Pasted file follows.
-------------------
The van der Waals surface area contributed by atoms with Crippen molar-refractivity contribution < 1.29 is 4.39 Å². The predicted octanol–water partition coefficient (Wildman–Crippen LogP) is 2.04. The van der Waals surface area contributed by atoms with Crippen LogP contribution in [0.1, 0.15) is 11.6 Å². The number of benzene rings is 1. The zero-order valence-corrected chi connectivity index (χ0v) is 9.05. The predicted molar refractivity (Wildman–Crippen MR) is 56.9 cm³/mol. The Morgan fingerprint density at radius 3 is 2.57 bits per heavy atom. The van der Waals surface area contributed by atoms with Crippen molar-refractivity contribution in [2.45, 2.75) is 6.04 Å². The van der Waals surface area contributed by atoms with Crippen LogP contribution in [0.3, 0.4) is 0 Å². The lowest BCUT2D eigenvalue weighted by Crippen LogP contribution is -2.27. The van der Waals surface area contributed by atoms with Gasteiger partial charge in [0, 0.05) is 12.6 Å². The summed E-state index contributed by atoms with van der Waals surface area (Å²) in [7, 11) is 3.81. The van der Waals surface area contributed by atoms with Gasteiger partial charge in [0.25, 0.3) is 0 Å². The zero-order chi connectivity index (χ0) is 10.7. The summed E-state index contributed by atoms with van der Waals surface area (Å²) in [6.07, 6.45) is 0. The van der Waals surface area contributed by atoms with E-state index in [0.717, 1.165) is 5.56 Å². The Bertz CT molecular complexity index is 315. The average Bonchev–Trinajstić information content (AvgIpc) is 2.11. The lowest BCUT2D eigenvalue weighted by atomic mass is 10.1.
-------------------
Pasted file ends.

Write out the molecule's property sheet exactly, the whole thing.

The van der Waals surface area contributed by atoms with Crippen molar-refractivity contribution < 1.29 is 4.39 Å². The predicted octanol–water partition coefficient (Wildman–Crippen LogP) is 2.04. The van der Waals surface area contributed by atoms with Crippen LogP contribution in [0.1, 0.15) is 11.6 Å². The number of benzene rings is 1. The zero-order valence-corrected chi connectivity index (χ0v) is 9.05. The predicted molar refractivity (Wildman–Crippen MR) is 56.9 cm³/mol. The Morgan fingerprint density at radius 3 is 2.57 bits per heavy atom. The van der Waals surface area contributed by atoms with Crippen molar-refractivity contribution in [2.45, 2.75) is 6.04 Å². The van der Waals surface area contributed by atoms with Crippen LogP contribution in [0.3, 0.4) is 0 Å². The lowest BCUT2D eigenvalue weighted by Crippen LogP contribution is -2.27. The van der Waals surface area contributed by atoms with Gasteiger partial charge in [0, 0.05) is 12.6 Å². The summed E-state index contributed by atoms with van der Waals surface area (Å²) in [7, 11) is 3.81. The van der Waals surface area contributed by atoms with Gasteiger partial charge in [0.25, 0.3) is 0 Å². The zero-order chi connectivity index (χ0) is 10.7. The summed E-state index contributed by atoms with van der Waals surface area (Å²) in [6.07, 6.45) is 0. The van der Waals surface area contributed by atoms with E-state index in [0.717, 1.165) is 5.56 Å². The Bertz CT molecular complexity index is 315. The average Bonchev–Trinajstić information content (AvgIpc) is 2.11. The lowest BCUT2D eigenvalue weighted by atomic mass is 10.1.